JoD at 25 Years: "Democracy’s Third Wave" by Samuel P. Huntington

Forum News

In anticipation of celebrating the 25th anniversary issue in January 2015, the Journal of Democracy will revisit five of the most influential articles on the study of democratization ever published in the Journal.

#1: “Democracy’s Third Wave” by Samuel P. Huntington

Before renowned political scientist Samuel P. Huntington published his book, The Third Wave: Democratization in the Late Twentieth Century, he wrote an article summarizing his analysis in the Spring 1991 issue of the Journal of Democracy. Reflecting on the unprecedented number of democratic transitions that occurred after the breakdown of authoritarian regimes and the collapse of communism in the former Soviet Union, he raised critical questions about the nature of these changes and their implications for the future:

“Between 1974 and 1990, at least 30 countries made transitions to democracy, just about doubling the number of democratic governments in the world. Were these democratizations part of a continuing and ever-expanding ‘global democratic revolution’ that will reach virtually every country in the world? Or did they represent a limited expansion of democracy, involving for the most part its reintroduction into countries that had experienced it in the past?”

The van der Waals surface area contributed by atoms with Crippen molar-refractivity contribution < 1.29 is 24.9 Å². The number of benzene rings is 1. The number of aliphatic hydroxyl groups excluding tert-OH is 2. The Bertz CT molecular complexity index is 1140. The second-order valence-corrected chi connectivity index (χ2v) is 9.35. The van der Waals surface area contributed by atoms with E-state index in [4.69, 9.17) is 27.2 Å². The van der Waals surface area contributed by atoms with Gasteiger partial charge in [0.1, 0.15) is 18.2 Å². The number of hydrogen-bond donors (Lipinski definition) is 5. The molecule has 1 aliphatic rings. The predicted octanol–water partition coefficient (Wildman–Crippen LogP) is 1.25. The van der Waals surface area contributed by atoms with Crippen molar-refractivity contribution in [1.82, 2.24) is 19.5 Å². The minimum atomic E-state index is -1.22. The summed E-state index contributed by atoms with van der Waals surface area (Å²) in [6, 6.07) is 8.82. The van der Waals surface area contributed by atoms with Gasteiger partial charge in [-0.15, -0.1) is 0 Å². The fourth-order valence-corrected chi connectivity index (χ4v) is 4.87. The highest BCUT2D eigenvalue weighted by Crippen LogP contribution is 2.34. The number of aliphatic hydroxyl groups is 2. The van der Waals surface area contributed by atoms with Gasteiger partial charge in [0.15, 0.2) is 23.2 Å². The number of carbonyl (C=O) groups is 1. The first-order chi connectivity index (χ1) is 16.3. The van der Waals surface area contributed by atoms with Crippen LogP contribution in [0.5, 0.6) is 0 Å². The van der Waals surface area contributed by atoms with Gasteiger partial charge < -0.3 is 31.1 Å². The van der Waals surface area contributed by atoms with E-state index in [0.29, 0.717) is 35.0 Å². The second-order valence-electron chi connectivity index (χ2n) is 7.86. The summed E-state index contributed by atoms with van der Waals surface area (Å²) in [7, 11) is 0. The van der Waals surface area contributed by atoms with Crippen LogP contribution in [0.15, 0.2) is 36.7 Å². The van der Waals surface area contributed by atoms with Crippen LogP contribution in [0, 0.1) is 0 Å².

In addition to identifying the forces that contributed to the third wave of democratization, Huntington reminded readers that the first and second waves of democratization earlier in the twentieth century later were partly rolled back by “reverse waves.” Thus a significant part of his essay was devoted to anticipating developments that could threaten the democratic progress brought by the third wave, including “the weakness of democratic values among elite groups and the general public,” “severe economic setbacks,” “the breakdown of law and order resulting from terrorism or insurgency,” and “intervention or conquest by a nondemocratic foreign power.”

As the Journal of Democracy looks back on democracy’s trajectory over the past quarter-century, it is clear that formidable challenges remain ahead. Nearly 25 years later, the forces that Huntington explored in this foundational article still have the potential to shape the future of democracy around the world.

About the Journal of Democracy

The Journal of Democracy is the world’s leading publication on the theory and practice of democracy. Since its inaugural issue appeared in January 1990, it has engaged both activists and intellectuals in critical discussions of the problems and prospects of democracy around the world. Today, the Journal is at the center of debate on the major social, political, and cultural challenges that confront both emerging and established democracies. The Journal is published by Johns Hopkins University Press on behalf of the National Endowment for Democracy’s International Forum for Democratic Studies.